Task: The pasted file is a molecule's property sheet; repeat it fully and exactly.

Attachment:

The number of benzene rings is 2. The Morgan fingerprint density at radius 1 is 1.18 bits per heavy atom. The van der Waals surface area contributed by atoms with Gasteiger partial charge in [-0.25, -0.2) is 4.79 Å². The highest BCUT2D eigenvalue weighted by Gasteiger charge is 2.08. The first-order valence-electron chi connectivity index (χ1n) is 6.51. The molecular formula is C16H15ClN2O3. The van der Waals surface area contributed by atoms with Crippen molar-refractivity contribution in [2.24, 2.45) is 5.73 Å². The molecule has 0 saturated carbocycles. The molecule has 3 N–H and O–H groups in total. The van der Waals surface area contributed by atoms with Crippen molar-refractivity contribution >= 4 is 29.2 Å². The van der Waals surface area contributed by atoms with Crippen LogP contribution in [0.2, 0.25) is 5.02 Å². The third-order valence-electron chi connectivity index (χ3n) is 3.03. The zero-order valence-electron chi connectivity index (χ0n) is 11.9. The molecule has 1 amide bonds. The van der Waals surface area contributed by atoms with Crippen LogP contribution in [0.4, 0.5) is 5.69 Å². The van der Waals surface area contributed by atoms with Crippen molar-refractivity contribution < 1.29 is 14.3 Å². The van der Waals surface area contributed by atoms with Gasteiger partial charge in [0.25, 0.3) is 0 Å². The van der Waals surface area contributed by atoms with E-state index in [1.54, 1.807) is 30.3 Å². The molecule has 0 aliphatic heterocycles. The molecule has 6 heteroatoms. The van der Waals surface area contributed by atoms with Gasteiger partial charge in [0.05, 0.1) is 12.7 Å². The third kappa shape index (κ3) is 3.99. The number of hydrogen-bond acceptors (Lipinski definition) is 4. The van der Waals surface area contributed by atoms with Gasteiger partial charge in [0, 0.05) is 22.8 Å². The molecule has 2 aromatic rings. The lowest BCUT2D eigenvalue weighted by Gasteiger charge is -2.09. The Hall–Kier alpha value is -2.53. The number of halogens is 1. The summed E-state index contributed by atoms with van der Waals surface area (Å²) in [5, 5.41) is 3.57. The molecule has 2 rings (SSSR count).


The number of benzene rings is 2. The Morgan fingerprint density at radius 1 is 1.18 bits per heavy atom. The van der Waals surface area contributed by atoms with Gasteiger partial charge in [-0.25, -0.2) is 4.79 Å². The highest BCUT2D eigenvalue weighted by Gasteiger charge is 2.08. The first-order valence-electron chi connectivity index (χ1n) is 6.51. The molecular formula is C16H15ClN2O3. The van der Waals surface area contributed by atoms with Crippen molar-refractivity contribution in [2.24, 2.45) is 5.73 Å². The molecule has 0 saturated carbocycles. The molecule has 3 N–H and O–H groups in total. The van der Waals surface area contributed by atoms with Crippen molar-refractivity contribution >= 4 is 29.2 Å². The van der Waals surface area contributed by atoms with Crippen LogP contribution in [0.2, 0.25) is 5.02 Å². The third-order valence-electron chi connectivity index (χ3n) is 3.03. The zero-order valence-electron chi connectivity index (χ0n) is 11.9. The molecule has 1 amide bonds. The van der Waals surface area contributed by atoms with Crippen LogP contribution in [0.4, 0.5) is 5.69 Å². The van der Waals surface area contributed by atoms with Crippen molar-refractivity contribution < 1.29 is 14.3 Å². The van der Waals surface area contributed by atoms with Gasteiger partial charge in [0.25, 0.3) is 0 Å². The van der Waals surface area contributed by atoms with E-state index in [1.54, 1.807) is 30.3 Å². The molecule has 0 aliphatic heterocycles. The molecule has 6 heteroatoms. The van der Waals surface area contributed by atoms with Gasteiger partial charge in [0.05, 0.1) is 12.7 Å². The third kappa shape index (κ3) is 3.99. The number of hydrogen-bond acceptors (Lipinski definition) is 4. The van der Waals surface area contributed by atoms with Gasteiger partial charge in [0, 0.05) is 22.8 Å². The molecule has 2 aromatic rings. The lowest BCUT2D eigenvalue weighted by Gasteiger charge is -2.09. The Hall–Kier alpha value is -2.53. The number of halogens is 1. The summed E-state index contributed by atoms with van der Waals surface area (Å²) in [5, 5.41) is 3.57. The molecule has 2 rings (SSSR count).